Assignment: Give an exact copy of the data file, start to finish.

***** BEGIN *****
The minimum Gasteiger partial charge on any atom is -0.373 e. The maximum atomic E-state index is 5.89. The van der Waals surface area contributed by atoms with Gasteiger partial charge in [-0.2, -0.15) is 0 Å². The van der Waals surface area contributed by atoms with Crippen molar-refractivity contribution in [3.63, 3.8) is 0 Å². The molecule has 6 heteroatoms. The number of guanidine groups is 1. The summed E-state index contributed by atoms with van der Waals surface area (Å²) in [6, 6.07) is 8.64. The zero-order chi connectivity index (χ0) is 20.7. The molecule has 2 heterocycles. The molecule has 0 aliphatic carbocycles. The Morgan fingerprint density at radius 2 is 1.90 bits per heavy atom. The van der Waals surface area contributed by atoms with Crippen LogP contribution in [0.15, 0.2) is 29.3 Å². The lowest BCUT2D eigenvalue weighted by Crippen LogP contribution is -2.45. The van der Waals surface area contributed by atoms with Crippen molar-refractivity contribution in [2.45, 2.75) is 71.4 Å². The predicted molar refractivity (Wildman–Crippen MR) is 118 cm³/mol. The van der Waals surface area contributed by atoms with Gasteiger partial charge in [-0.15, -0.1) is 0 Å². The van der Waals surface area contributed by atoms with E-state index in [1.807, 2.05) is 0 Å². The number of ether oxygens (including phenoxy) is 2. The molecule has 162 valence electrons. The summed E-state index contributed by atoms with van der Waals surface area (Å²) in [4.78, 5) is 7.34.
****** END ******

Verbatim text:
The minimum Gasteiger partial charge on any atom is -0.373 e. The maximum atomic E-state index is 5.89. The van der Waals surface area contributed by atoms with Gasteiger partial charge in [-0.2, -0.15) is 0 Å². The van der Waals surface area contributed by atoms with Crippen molar-refractivity contribution in [3.63, 3.8) is 0 Å². The molecule has 6 heteroatoms. The number of guanidine groups is 1. The summed E-state index contributed by atoms with van der Waals surface area (Å²) in [6, 6.07) is 8.64. The zero-order chi connectivity index (χ0) is 20.7. The molecule has 2 heterocycles. The molecule has 0 aliphatic carbocycles. The Morgan fingerprint density at radius 2 is 1.90 bits per heavy atom. The van der Waals surface area contributed by atoms with Crippen LogP contribution in [0.15, 0.2) is 29.3 Å². The lowest BCUT2D eigenvalue weighted by Crippen LogP contribution is -2.45. The van der Waals surface area contributed by atoms with Crippen molar-refractivity contribution in [2.45, 2.75) is 71.4 Å². The predicted molar refractivity (Wildman–Crippen MR) is 118 cm³/mol. The van der Waals surface area contributed by atoms with Gasteiger partial charge in [-0.15, -0.1) is 0 Å². The van der Waals surface area contributed by atoms with E-state index in [1.807, 2.05) is 0 Å². The number of ether oxygens (including phenoxy) is 2. The molecule has 162 valence electrons. The summed E-state index contributed by atoms with van der Waals surface area (Å²) in [4.78, 5) is 7.34.